How Mass Timber is Changing the Way We Build


The use of cross-laminated timber is expanding around the world, popularised by its many environmental benefits.

The material sequesters carbon dioxide from the atmosphere during the growth of its timber feedstock, compared to its counterpart concrete—which is said to account for between 4 per cent and 8 per cent of the world’s CO2 emissions.

Mass timber can act as an alternative to steel and concrete, using prefabricated construction methods to deliver projects that would not be possible using conventional building approaches.

Vistek Structural Engineers are providing pro-bono webinars on mass timber aimed at design and construction professionals who are keen to learn more about this new form of construction.

The Melbourne-based firm has pioneered the mass timber space in Australia, completing milestone projects such as the first cross-laminated timber (CLT) building made from Australian CLT.

Other projects also include the Oakleigh Childcare Centre—named the 2018 MBAV Best Sustainable Project and the world's largest mass timber vertical extension at 55 Southbank on the corner of Melbourne’s busiest intersections.

▲ Bate Smart’s 55 Southbank a ten storey CLT vertical extension, Timber Engineering: Vistek, CLT: KLH. Image: Vistek
▲ Bate Smart’s 55 Southbank a ten storey CLT vertical extension, Timber Engineering: Vistek, CLT: KLH. Image: Vistek

The webinars are being led by Vistek associate Jeremy Church who recently joined the firm following two and a half years working with Australia’s largest CLT manufacturer.

“Although I am a structural engineer by trade, my knowledge of the field goes beyond the structural elements of a project,” Church said.

“My time working for a manufacturer has given me a complete overview of delivering projects in mass timber.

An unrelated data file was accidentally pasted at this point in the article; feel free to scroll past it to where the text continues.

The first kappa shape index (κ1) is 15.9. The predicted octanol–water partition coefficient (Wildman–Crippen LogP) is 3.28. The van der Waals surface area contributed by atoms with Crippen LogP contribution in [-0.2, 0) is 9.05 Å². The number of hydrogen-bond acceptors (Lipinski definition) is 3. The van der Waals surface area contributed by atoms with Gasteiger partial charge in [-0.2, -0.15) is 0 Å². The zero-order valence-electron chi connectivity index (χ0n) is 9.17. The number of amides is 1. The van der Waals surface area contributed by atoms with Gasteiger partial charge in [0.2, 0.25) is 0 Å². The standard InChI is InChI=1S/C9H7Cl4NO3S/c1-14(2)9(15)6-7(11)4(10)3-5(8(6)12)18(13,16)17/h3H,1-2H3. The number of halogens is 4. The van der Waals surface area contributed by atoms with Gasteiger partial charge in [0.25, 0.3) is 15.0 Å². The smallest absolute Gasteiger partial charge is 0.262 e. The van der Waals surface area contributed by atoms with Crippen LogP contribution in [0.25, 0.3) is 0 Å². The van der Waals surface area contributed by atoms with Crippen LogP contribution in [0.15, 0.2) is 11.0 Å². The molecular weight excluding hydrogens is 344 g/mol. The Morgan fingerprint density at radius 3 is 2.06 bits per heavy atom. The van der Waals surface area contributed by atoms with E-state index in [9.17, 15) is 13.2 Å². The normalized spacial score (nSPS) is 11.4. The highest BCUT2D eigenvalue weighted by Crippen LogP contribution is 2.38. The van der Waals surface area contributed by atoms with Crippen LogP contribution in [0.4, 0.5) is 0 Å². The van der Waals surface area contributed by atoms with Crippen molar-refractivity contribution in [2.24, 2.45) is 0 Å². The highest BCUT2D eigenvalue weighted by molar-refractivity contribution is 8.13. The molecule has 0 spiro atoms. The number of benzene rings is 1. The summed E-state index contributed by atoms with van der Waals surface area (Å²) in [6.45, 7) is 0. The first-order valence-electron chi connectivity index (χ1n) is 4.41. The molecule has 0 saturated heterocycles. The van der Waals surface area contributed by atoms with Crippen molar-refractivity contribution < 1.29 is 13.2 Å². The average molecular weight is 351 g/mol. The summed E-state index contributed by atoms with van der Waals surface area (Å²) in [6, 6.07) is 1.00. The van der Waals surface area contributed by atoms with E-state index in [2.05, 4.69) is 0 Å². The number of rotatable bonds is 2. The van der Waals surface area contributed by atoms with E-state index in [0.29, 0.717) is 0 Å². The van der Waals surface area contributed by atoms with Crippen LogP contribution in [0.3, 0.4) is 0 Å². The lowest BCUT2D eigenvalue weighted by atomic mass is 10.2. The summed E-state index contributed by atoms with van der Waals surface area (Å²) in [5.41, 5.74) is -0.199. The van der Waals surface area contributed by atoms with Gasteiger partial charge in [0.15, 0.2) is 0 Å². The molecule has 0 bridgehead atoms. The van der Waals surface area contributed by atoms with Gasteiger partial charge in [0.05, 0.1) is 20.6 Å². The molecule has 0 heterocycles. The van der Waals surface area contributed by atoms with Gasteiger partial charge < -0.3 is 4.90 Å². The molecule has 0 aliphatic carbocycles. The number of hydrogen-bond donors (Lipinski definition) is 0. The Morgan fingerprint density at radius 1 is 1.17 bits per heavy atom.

“Understanding how all the aspects of a project integrate into the design - fire and acoustic issues, project planning, costing, manufacturing, and installation.

“These are all fundamental for a successful mass timber project. Vistek is really passionate about mass timber and it's something I personally enjoy sharing with those interested in the area.”

Jeremy will be supported by colleague Nathan Benbow who has recently presented at forums such as WoodSolutions, Frame Australia and the 25th International Wood Construction Conference (IHF2019) at Innsbruck in Austria.

The webinars will be presented in two formats. Organisations may choose a one-on-one session for teams of up to eight employees and have content specifically tailored to their area of business.

“We can look at specific projects or concepts relevant to webinar attendees,” Vistek general manager Robbie Svars said.

“It takes the conversation beyond generic ideas to real world examples.”

There are also open sessions giving a general overview of building and designing with mass timber.

Limited numbers of attendees per session means there will be ample opportunity for questions and discussion.

▲ Austin Maynard's Union House, Engineering: Vistek, CLT: KLH. Image: Derek Swalwell
▲ Austin Maynard's Union House, Engineering: Vistek, CLT: KLH. Image: Derek Swalwell

Mass timber products such as CLT, Glulam, and LVL are continuing to be more readily available and widely-used in Australia.

Projects are occurring on all scales—from large commercial projects such as the vertical extension at 55 Southbank, to small inner-urban developments such as Austin Maynard’s Union House.

“As mass timber becomes a mainstream construction method in Australia, it is critical that the broader construction community develops knowledge in the field,” Church said.

“We want to fill this gap by sharing our experiences and discussing some of the challenges that need to be considered to successfully deliver these kinds of projects.”

Click here for more details about the webinars.

The Urban Developer is proud to partner with Vistek to deliver this article to you. In doing so, we can continue to publish our free daily news, information, insights and opinion to you, our valued readers.

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